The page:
#projection #map #geography #mapper


Pure Rust geographical projections library

12 releases (6 breaking)

0.7.1 Apr 7, 2024
0.6.1 Jan 24, 2024
0.5.1 Apr 14, 2023
0.3.2 Jan 16, 2023
0.0.3 Jun 24, 2022

#117 in Math

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Github Repository Crates.io License dependency status docs.rs

Pure Rust geographical projections library. Similar to Proj in basic functionality but allows for a use in concurrent contexts.

Projections' implementations closely follow algorithms and instructions provided in: Map projections: A working manual (John P. Snyder, 1987)

This crate in very early stages of development. If you are interested in contributing do not hesitate to contact me on Github.

Why this crate exists?

There is already a well-established, production-ready and battle-tested library for geographical projections and transformations - Proj, which has great high-level bindings in Rust. And you should probably use it in most cases instead of implementing your own functions or using this crate. Proj is even used to test mappers accuracy.

However, because Proj is not written in Rust its usage is not straightforward in concurrent context. Proj also supports mostly Linux and its installation can be a real hassle on different targets (and Proj bindings do not support other targets anyway).

mappers addresses those two issues by implementing the most commonly used geographical projections in pure Rust. But it is not (yet) thoroughly tested for precision and edge-cases. mappers possibly also has a slightly better performance than Proj because it is so much less complex. But it mainly allows for use with multiple threads (processes, tasks...) and on at least Tier 1 targets (only building Ubuntu, Windows and MacOS is tested).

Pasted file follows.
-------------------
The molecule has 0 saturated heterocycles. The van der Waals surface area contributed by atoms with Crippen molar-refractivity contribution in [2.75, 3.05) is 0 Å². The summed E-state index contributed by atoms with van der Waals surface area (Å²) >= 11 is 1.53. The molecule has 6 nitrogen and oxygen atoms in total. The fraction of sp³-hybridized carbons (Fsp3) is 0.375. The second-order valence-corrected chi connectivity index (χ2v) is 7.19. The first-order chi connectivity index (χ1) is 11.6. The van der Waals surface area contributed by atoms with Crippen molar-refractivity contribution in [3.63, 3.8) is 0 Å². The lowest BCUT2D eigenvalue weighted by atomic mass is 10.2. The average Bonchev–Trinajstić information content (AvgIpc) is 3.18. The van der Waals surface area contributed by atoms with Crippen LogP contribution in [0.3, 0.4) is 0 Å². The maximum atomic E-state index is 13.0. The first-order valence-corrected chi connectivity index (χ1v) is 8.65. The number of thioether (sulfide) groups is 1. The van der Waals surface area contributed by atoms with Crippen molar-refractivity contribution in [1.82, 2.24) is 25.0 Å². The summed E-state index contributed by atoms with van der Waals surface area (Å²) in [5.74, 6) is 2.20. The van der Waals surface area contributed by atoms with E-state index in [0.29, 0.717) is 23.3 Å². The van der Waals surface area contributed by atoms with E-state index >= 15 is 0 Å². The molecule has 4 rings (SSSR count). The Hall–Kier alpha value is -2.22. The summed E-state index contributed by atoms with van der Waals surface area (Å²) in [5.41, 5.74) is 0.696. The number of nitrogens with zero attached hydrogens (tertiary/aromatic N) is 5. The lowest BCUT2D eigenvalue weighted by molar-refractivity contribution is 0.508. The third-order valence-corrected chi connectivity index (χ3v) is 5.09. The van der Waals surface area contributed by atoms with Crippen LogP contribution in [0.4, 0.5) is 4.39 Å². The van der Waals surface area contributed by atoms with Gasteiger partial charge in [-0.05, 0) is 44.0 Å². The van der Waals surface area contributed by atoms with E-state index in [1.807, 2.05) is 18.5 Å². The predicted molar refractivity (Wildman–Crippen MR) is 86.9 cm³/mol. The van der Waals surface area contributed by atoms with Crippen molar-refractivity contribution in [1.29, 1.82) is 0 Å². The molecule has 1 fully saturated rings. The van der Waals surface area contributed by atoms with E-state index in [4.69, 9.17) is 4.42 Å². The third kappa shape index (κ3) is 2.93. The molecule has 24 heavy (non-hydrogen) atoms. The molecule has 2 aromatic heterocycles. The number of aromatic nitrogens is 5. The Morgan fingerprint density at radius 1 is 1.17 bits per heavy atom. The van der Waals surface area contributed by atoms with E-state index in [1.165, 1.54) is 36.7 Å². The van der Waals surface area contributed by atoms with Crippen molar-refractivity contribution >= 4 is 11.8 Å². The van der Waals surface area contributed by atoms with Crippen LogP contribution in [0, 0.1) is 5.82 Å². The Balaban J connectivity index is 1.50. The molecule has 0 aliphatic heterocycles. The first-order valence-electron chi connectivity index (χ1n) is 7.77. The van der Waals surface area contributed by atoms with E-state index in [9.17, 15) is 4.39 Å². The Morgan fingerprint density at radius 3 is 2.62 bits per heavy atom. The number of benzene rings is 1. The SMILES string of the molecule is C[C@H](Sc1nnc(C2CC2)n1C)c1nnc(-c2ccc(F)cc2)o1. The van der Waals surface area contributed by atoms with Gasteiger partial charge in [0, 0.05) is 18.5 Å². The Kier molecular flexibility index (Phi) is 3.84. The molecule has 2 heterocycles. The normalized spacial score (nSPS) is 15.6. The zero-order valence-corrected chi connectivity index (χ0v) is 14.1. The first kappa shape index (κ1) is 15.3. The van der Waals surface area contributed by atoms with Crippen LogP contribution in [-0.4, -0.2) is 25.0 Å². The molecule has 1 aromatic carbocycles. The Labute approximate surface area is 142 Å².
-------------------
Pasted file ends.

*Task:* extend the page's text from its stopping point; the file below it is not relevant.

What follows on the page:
So mappers should be used only when comprehensiveness (and probably correctness) of Proj is less important than a need to calculate geographical projections on non-linux targets or in concurrent contexts.

Usage example

We can project the geographical coordinates to cartographic coordinates on a map with specified projection as follows:

// First, we define the projection

// We use LCC with reference longitude centered on France
// parallels set for Europe and WGS84 ellipsoid
let lcc = LambertConformalConic::new(2.0, 0.0, 30.0, 60.0, Ellipsoid::WGS84)?;

// Second, we define the coordinates of Mount Blanc
let (lon, lat) = (6.8651, 45.8326);

// Project the coordinates
let (x, y) = lcc.project(lon, lat)?;

// And print the result
println!("x: {}, y: {}", x, y); // x: 364836.4407792019, y: 5421073.726335758

We can also inversely project the cartographic coordinates to geographical coordinates:

// We again start with defining the projection
let lcc = LambertConformalConic::new(2.0, 0.0, 30.0, 60.0, Ellipsoid::WGS84)?;

// We take the previously projected coordinates
let (x, y) = (364836.4407792019, 5421073.726335758);

// Inversely project the coordinates
let (lon, lat) = lcc.inverse_project(x, y)?;

// And print the result
println!("lon: {}, lat: {}", lon, lat); // lon: 6.8651, lat: 45.83260000001716

Some projections are mathematically exactly invertible, and technically geographical coordinates projected and inverse projected should be identical. However, in practice limitations of floating-point arithmetics will introduce some errors along the way, as shown in the example above.


This crate also provides a struct ConversionPipe that allows for easy conversion between two projections. It can be constructed directly from Projection with pipe_to method or directlywith ConversionPipe::new().


// We start by defining the source and target projections
// In this case we will use LCC and LongitudeLatitude
// to show how a normal projection can be done with ConversionPipe
let target_proj = LambertConformalConic::new(2.0, 0.0, 30.0, 60.0, Ellipsoid::WGS84)?;
let source_proj = LongitudeLatitude;

let (lon, lat) = (6.8651, 45.8326);

// Now we can convert to LCC and back to LongitudeLatitude
let (x, y) = source_proj.pipe_to(&target_proj).convert(lon, lat)?;
let (pipe_lon, pipe_lat) = target_proj.pipe_to(&source_proj).convert(x, y)?;

// For simple cases the error remains small
// but it can quickly grow with more complex conversions
assert_approx_eq!(f64, lon, pipe_lon, epsilon = 1e-10);
assert_approx_eq!(f64, lat, pipe_lat, epsilon = 1e-10);


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